This week the weather shifted to perfection in pure irony against a deep deep blue sky and warm breeze swirling around our home. We wait and watch sheltering within. But, as I have been doing almost daily for these nine weeks, I did venture out on a late afternoon walk to see what the heron was up to. This route to the lake takes me past forest and field with pockets of houses clustered here and there. Inspired by an assignment my colleague and favorite art teacher is doing with students, I looked for the abandoned places, for their #abandonedbeauty. It does not take long to find such treasures in a rural area, where time alters material indiscriminately. The weathered, rusted or worn is found everywhere, and as I spy it, metaphor shuttered into my soul and heart: I too break down on the daily.
Two months ago we started a national effort to school students from home. Each state, perhaps even each district, dealt with this transition differently. I could not be prouder of my colleagues or my students for rising to meet this challenge head on with the full intention to keep our school community together. Twice a week I meet with all my students, through google meets, additional emails and individual meetings and phone calls. They have learned, I have learned, and swiftly we adapted to a digital forum. As a teacher of reading and writing, I have been privy to the inner thoughts and reflections of many students during this unprecedented time. They are experiencing a topsy-turvy new day to day of sheltering with all its crazy chaotic difficult challenges, yet still continue to show up digitally and wow me. Tonight, I thought I’d share some of their voices, their hopes and dreams, and everyday afternoons.
I don’t spend my days listening to fringe news or scouring YouTube to follow the latest conspiracy down into the void, perhaps that is because I am busy encouraging young people to read slowly and carefully and respond in a way that shows their own well-developed reasoning, but even if I wasn’t, I’d like to think I would spend my energy in innovative adaptions to our new COVID 19 reality. There are days when I wonder who has the nerve to grab their military weapons and take to the street with dangerous demands, and on those days I remember the audacity of white privilege and the lengths it will take someone, and then I remember this is not the case for black men who are hunted without penalty, and then I remember still, oh yeah, I’ve got a job to do, so I go back to thinking of my students, who are still showing up by the way. By whatever determination they are conjuring, they are my heroes today, so I focus on them and ignore the crazy out there.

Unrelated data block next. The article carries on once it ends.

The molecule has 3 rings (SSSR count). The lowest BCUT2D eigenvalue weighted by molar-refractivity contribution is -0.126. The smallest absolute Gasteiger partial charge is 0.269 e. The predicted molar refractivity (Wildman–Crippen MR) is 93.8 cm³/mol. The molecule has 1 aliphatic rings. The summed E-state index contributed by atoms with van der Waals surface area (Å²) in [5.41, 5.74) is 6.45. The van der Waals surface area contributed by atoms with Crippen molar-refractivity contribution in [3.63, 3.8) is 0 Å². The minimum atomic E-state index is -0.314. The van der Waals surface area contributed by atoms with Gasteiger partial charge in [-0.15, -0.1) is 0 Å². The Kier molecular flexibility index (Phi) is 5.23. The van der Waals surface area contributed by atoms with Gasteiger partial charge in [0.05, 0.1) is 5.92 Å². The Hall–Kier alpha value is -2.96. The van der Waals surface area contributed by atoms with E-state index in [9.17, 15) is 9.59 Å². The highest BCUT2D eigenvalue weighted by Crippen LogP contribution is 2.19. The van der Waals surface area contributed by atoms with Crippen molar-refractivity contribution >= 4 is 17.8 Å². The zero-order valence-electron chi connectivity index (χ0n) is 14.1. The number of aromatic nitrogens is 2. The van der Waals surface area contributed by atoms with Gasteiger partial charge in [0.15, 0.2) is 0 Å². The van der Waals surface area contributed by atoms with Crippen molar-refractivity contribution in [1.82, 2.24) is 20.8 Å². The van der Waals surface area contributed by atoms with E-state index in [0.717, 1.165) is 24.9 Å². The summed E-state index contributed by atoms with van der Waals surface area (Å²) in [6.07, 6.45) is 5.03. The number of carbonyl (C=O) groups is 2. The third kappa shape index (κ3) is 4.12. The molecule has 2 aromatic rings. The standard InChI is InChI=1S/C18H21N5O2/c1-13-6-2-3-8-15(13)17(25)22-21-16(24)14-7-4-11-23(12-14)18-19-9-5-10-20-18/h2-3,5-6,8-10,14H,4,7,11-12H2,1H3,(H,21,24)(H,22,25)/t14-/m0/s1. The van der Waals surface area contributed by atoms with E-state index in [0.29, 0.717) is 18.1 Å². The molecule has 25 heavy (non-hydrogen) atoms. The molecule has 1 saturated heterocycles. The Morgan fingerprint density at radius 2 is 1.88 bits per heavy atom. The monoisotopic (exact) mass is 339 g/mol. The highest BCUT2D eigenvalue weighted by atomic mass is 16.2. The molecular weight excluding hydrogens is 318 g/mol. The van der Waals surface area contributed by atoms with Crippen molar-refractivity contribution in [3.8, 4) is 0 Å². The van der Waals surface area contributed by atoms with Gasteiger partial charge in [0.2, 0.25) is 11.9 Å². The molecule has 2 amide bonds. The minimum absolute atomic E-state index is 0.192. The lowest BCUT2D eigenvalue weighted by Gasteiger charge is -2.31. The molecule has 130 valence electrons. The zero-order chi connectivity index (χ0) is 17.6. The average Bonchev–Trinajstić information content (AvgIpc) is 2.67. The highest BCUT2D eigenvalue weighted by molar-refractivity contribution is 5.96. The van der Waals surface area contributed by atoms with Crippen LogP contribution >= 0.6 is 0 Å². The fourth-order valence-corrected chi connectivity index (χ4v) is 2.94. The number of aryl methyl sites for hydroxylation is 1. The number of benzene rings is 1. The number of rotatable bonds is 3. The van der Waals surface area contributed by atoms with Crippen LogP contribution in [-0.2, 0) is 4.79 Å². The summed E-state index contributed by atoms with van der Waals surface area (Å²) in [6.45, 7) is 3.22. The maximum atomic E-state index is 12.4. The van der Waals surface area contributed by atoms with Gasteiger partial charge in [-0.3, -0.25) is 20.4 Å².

That isn’t what I want to write about though. Enough with a world of crazy and the sensational headlines, let’s talk mothers, aunts, and step-moms, and your girlfriends who are always there to support your mothering. Today, let’s remember those ladies, who bathed you when you were a mess, and held your hand when the world got dark, women who said do it, and pushed you onward when you were sliding back. The mothers who stripped your hurt and replaced it with hope. Those ladies who were the prettiest ones for ever and ever and even when their faces were roadmaps to loads of worry you could find a happy day. In fact, you were always their happiest day. Just you. I had such a mother. She was a larger than life forever waiting for another party to start hard working and smart cookie type. Her laugh legendary. Her smile big and easy. Her ability to give endless. And as flawed as they come, needing to apologize endlessly for all sorts of mix-ups and wrong comments and weird gifts. But she was perfectly imaginative and daring, everyone’s best date who looked smashing in orange and loved me best.